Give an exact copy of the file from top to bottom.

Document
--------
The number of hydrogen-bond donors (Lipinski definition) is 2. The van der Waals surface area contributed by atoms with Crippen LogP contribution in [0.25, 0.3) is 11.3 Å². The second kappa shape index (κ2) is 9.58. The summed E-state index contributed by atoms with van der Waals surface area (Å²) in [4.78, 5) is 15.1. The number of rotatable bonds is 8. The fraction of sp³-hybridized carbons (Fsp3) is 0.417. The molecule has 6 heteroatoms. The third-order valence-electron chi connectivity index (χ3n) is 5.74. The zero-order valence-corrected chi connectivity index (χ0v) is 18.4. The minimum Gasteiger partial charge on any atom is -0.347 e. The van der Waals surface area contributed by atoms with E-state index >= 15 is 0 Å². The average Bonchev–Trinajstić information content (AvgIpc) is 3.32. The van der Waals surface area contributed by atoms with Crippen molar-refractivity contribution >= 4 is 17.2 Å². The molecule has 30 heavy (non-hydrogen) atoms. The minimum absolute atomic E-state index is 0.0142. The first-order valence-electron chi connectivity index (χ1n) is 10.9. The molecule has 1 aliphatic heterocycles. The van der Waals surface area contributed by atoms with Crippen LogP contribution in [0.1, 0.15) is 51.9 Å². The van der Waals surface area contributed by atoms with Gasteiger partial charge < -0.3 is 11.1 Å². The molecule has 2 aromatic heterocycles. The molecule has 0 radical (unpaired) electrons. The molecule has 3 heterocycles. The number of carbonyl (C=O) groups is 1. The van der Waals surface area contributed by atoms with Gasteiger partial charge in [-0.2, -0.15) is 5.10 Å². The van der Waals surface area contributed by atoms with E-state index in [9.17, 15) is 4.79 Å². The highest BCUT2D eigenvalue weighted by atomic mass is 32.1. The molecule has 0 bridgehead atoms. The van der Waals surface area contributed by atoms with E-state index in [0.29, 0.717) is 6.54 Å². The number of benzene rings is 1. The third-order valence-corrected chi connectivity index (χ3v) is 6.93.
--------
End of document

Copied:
The number of hydrogen-bond donors (Lipinski definition) is 2. The van der Waals surface area contributed by atoms with Crippen LogP contribution in [0.25, 0.3) is 11.3 Å². The second kappa shape index (κ2) is 9.58. The summed E-state index contributed by atoms with van der Waals surface area (Å²) in [4.78, 5) is 15.1. The number of rotatable bonds is 8. The fraction of sp³-hybridized carbons (Fsp3) is 0.417. The molecule has 6 heteroatoms. The third-order valence-electron chi connectivity index (χ3n) is 5.74. The zero-order valence-corrected chi connectivity index (χ0v) is 18.4. The minimum Gasteiger partial charge on any atom is -0.347 e. The van der Waals surface area contributed by atoms with E-state index >= 15 is 0 Å². The average Bonchev–Trinajstić information content (AvgIpc) is 3.32. The van der Waals surface area contributed by atoms with Crippen molar-refractivity contribution >= 4 is 17.2 Å². The molecule has 30 heavy (non-hydrogen) atoms. The minimum absolute atomic E-state index is 0.0142. The first-order valence-electron chi connectivity index (χ1n) is 10.9. The molecule has 1 aliphatic heterocycles. The van der Waals surface area contributed by atoms with Crippen LogP contribution in [0.1, 0.15) is 51.9 Å². The van der Waals surface area contributed by atoms with Gasteiger partial charge < -0.3 is 11.1 Å². The molecule has 2 aromatic heterocycles. The molecule has 0 radical (unpaired) electrons. The molecule has 3 heterocycles. The number of carbonyl (C=O) groups is 1. The van der Waals surface area contributed by atoms with Gasteiger partial charge in [-0.2, -0.15) is 5.10 Å². The van der Waals surface area contributed by atoms with E-state index in [9.17, 15) is 4.79 Å². The highest BCUT2D eigenvalue weighted by atomic mass is 32.1. The molecule has 0 bridgehead atoms. The van der Waals surface area contributed by atoms with E-state index in [0.29, 0.717) is 6.54 Å². The number of benzene rings is 1. The third-order valence-corrected chi connectivity index (χ3v) is 6.93.